Representatives for the International Longshoremen's Association (ILA) and their employers are continuing to hold negotiation sessions in an attempt to reach agreement on local contract issues in New York and other ports.
A post on the union's Facebook page Wednesday said the union and New York Shipping Association (NYSA), the group that represents employers in the Port of New York and New Jersey, "engaged in intense negotiations for (the) third day" and other port areas were also still meeting.
Union spokesman Jim McNamara said Thursday morning New York area talks had continued past 8 p.m. Wednesday and the two sides had agreed to continue meeting Thursday, beginning at around 11 a.m.
McNamara described the meetings as a "rollercoaster ride."
Earlier in the week, various shipping industry executives, some of whom attended the Journal of Commerce
's TPM Conference in Long Beach, Calif., expressed dismay over reports they were hearing about lack of progress on the local talks.
On Feb. 1, the ILA and the U.S. Maritime Alliance announced they had reached tentative agreement on a new, six-year master contract covering about 14,500 ILA workers at 14 East and Gulf coast ports, and the two sides agreed to keep ports operating normally while negotiations on local contract issues continued. The agreement is subject to
formal ratification by both sides and to the successful conclusion of
negotiations on local contracts.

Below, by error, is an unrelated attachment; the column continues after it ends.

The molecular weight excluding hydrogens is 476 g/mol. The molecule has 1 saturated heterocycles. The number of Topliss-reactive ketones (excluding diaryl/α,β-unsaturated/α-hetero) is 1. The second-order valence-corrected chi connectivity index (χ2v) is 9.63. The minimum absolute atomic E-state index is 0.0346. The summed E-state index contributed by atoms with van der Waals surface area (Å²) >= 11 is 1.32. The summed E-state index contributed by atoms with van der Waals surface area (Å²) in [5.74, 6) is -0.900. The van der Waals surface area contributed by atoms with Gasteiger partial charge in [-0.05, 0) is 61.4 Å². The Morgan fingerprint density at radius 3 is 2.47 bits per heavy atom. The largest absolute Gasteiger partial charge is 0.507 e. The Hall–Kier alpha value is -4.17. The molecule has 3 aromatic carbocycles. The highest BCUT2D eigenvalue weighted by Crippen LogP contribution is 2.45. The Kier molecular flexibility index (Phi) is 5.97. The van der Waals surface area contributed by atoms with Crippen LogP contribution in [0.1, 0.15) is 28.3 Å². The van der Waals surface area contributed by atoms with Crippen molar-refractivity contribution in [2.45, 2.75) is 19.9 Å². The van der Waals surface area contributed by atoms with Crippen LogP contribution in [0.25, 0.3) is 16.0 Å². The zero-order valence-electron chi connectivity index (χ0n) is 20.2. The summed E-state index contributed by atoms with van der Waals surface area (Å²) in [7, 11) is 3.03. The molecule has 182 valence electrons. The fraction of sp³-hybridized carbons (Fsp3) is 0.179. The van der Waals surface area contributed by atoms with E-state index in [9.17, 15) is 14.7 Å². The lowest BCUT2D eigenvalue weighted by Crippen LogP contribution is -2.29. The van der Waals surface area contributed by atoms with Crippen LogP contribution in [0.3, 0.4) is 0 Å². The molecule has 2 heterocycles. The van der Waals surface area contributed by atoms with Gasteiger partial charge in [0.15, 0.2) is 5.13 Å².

The ILA scheduled meetings of its "wage scale delegates" - the 200-plus members who will vote on whether to recommend the contract to the full membership - next week, from Tuesday, March 12, through Thursday, March 14.
The ILA's contract with employers represented by USMX expired last September, but the two sides agreed to continue negotiations assisted by members of the U.S. Federal Mediation and Conciliation Service (FMCS). After several extension they reached a deal and avoided any sort of work stoppage.
After the master contract agreement was reached, the two sides gave themselves until March 1 to finish local talks; then agreed to a further extension until March 8 "to coincide with the Wage Scale Meetings."
As with the master contract negotiations, federal mediators are trying to assist the NYSA and ILA in reaching agreement.
It's not clear what would happen if the Wage Scale Delegates begin meeting without local contract negotiations having been completed.
The New York talks are thought to be particularly challenging because employers are seeking to reform long-standing work rules that drive up the cost of handling containerized freight in the busiest port on the U.S. East Coast. - Chris Dupin